I have grown so much from the influence of my institution. I was introduced to Phenomenology, Philosophy of Science, Feminist Philosophy, Mexican Philosophy, Chinese Philosophy, Aesthetics, Business Ethics, Care Ethics, and Buddhist Ethics. And I think the second act of my education has come from my colleagues, the Late Rick Tieszen, Peter Hadreas, Tommy Lott, Rita Manning, Janet Stemwedel, Bill Shaw, Tom Leddy, Noam Cook, Carlos Sanchez, Karin Brown, Janet Giddings, and Jim Lindahl. I am now a full professor and run the Center for Comparative Philosophy and live in San Francisco. I consider myself very lucky. I get to spend time writing, teaching, and reading philosophy with great people. I still play heavy metal guitar. I also practice yoga, enjoy live music, and go on long walks with my wife, Manjula.

I am now, and have been for some time, on the third act of my philosophical education, which has grown out of the second act. I am and have been learning from both experimental philosophers and comparative philosophers. I have been profoundly influenced in recent times by experimental philosophers such as Edouard Machery, Joshua Knobe, Shaun Nichols, Ron Mallon, and Stephen Stich. Reading their work really pushed me to go beyond pure analytic philosophy. In addition, I have been influenced by Purushottama Bilimoria, Jay Garfield, Christian Coseru, Jaysankar Shaw, Arindam Chakrabarti, Jonardon Ganeri, Monima Chadha, and Evan Thompson with respect to classical Indian philosophy and cognitive science.

In general, I think of philosophy as a collective effort. And when we fall into the trap of thinking that we have individually succeeded, I remind myself and others that any success one might gain is a function of being part of a larger community of philosophers. The idea that there are purely original ideas in philosophy coming solely from an individual philosopher in a vacuum is a myth we need to dispel in training young philosophers. We need to go in for the collective effort that produces comprehensive philosophical understanding.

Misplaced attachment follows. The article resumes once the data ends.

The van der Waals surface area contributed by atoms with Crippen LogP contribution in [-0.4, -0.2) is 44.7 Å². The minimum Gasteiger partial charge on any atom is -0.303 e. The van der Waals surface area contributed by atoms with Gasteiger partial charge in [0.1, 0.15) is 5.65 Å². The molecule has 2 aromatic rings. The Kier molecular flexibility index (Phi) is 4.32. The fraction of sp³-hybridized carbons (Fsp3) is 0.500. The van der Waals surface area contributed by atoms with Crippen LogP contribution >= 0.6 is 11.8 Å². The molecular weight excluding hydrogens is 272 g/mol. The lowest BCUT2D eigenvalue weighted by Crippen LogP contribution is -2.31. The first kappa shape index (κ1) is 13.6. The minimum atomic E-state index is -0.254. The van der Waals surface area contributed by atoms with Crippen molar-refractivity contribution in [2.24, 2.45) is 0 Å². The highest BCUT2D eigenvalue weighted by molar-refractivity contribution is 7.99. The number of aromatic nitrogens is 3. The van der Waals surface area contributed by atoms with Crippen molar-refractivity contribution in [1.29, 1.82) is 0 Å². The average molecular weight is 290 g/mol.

3:AM: The question of whether critical thinking and logic education have a western bias is one that you’ve raised. You say it does and you take a look at the so-called Hindu Syllogism to show what is missing. Can you sketch for us your thinking here and what in particular that example illustrates?

AJV: The target of my inquiry is what, for lack of a better term, we could call the standard model of critical thinking and logic education that is pursued in both the US and the UK as well as those countries that follow their model. And I am talking primarily about those courses taught at universities through philosophy, as opposed to English or rhetoric or history. One way to see what I am pointing at is to simply open up a book, such as Hurley’s Concise Introduction to Logic or Vaughn’s The Power of Critical Thinking, two books that are commonly used in the US and the UK. You won’t find any discussion of any ideas concerning critical thinking or logic from anywhere around the world except from the standard western suspects, Aristotle, Boole, Frege, Russell, and Kripke. So, there are two questions. First: are there contributions from non-Western philosophers? Second: are those contributions worth teaching to undergraduates at the introductory level of logic and critical thinking?

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In a series of papers, I am writing, about one every two years, I search for contributions from different traditions and argue that they are contributions to critical thinking education and should be taught at the introductory level. So far, I think I have good arguments for including contributions from Hindu philosophy, Jain philosophy, and Buddhist philosophy. But I am confident that there are many contributions that we are ignoring. For example, I am fascinated by the idea that we can derive some contributions to critical thinking concerning justice from Maori philosophy. In general, the consequences of colonialism on the rhetoric of rationality are quite scary. One need not look that hard to find quotes such as the following, which can be found in Jonardon Ganeri’s (2001) Indian Logic: A Reader.